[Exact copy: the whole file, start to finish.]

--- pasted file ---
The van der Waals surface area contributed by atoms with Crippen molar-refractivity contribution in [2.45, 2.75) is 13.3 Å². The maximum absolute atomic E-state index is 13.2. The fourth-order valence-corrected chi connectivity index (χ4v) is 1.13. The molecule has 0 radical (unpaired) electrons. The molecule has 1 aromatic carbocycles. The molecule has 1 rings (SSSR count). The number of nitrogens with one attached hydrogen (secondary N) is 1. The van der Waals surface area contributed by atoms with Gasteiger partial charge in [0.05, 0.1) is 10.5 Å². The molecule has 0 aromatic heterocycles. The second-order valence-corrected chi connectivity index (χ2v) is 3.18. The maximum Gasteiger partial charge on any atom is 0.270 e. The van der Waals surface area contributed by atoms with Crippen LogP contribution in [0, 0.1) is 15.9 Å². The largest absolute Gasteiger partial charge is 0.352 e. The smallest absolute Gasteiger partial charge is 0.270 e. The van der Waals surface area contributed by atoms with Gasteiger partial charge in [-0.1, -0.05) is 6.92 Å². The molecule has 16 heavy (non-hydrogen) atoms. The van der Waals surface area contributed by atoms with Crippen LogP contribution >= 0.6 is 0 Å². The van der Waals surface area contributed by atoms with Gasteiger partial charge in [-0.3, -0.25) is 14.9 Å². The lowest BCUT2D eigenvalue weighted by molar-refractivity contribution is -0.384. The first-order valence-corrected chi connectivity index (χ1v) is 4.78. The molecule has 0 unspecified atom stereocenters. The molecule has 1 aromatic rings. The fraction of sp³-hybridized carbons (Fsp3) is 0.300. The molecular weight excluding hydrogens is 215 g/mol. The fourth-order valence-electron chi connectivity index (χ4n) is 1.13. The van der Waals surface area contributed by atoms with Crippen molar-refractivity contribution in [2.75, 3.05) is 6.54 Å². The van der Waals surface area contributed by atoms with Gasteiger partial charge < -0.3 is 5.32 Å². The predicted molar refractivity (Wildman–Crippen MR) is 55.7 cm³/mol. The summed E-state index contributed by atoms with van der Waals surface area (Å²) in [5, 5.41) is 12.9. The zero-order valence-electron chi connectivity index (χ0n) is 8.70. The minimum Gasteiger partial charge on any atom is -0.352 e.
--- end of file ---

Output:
The van der Waals surface area contributed by atoms with Crippen molar-refractivity contribution in [2.45, 2.75) is 13.3 Å². The maximum absolute atomic E-state index is 13.2. The fourth-order valence-corrected chi connectivity index (χ4v) is 1.13. The molecule has 0 radical (unpaired) electrons. The molecule has 1 aromatic carbocycles. The molecule has 1 rings (SSSR count). The number of nitrogens with one attached hydrogen (secondary N) is 1. The van der Waals surface area contributed by atoms with Gasteiger partial charge in [0.05, 0.1) is 10.5 Å². The molecule has 0 aromatic heterocycles. The second-order valence-corrected chi connectivity index (χ2v) is 3.18. The maximum Gasteiger partial charge on any atom is 0.270 e. The van der Waals surface area contributed by atoms with Crippen LogP contribution in [0, 0.1) is 15.9 Å². The largest absolute Gasteiger partial charge is 0.352 e. The smallest absolute Gasteiger partial charge is 0.270 e. The van der Waals surface area contributed by atoms with Gasteiger partial charge in [-0.1, -0.05) is 6.92 Å². The molecule has 16 heavy (non-hydrogen) atoms. The van der Waals surface area contributed by atoms with Crippen LogP contribution >= 0.6 is 0 Å². The van der Waals surface area contributed by atoms with Gasteiger partial charge in [-0.3, -0.25) is 14.9 Å². The lowest BCUT2D eigenvalue weighted by molar-refractivity contribution is -0.384. The first-order valence-corrected chi connectivity index (χ1v) is 4.78. The molecule has 0 unspecified atom stereocenters. The molecule has 1 aromatic rings. The fraction of sp³-hybridized carbons (Fsp3) is 0.300. The molecular weight excluding hydrogens is 215 g/mol. The fourth-order valence-electron chi connectivity index (χ4n) is 1.13. The van der Waals surface area contributed by atoms with Crippen molar-refractivity contribution in [2.75, 3.05) is 6.54 Å². The van der Waals surface area contributed by atoms with Gasteiger partial charge < -0.3 is 5.32 Å². The predicted molar refractivity (Wildman–Crippen MR) is 55.7 cm³/mol. The summed E-state index contributed by atoms with van der Waals surface area (Å²) in [5, 5.41) is 12.9. The zero-order valence-electron chi connectivity index (χ0n) is 8.70. The minimum Gasteiger partial charge on any atom is -0.352 e.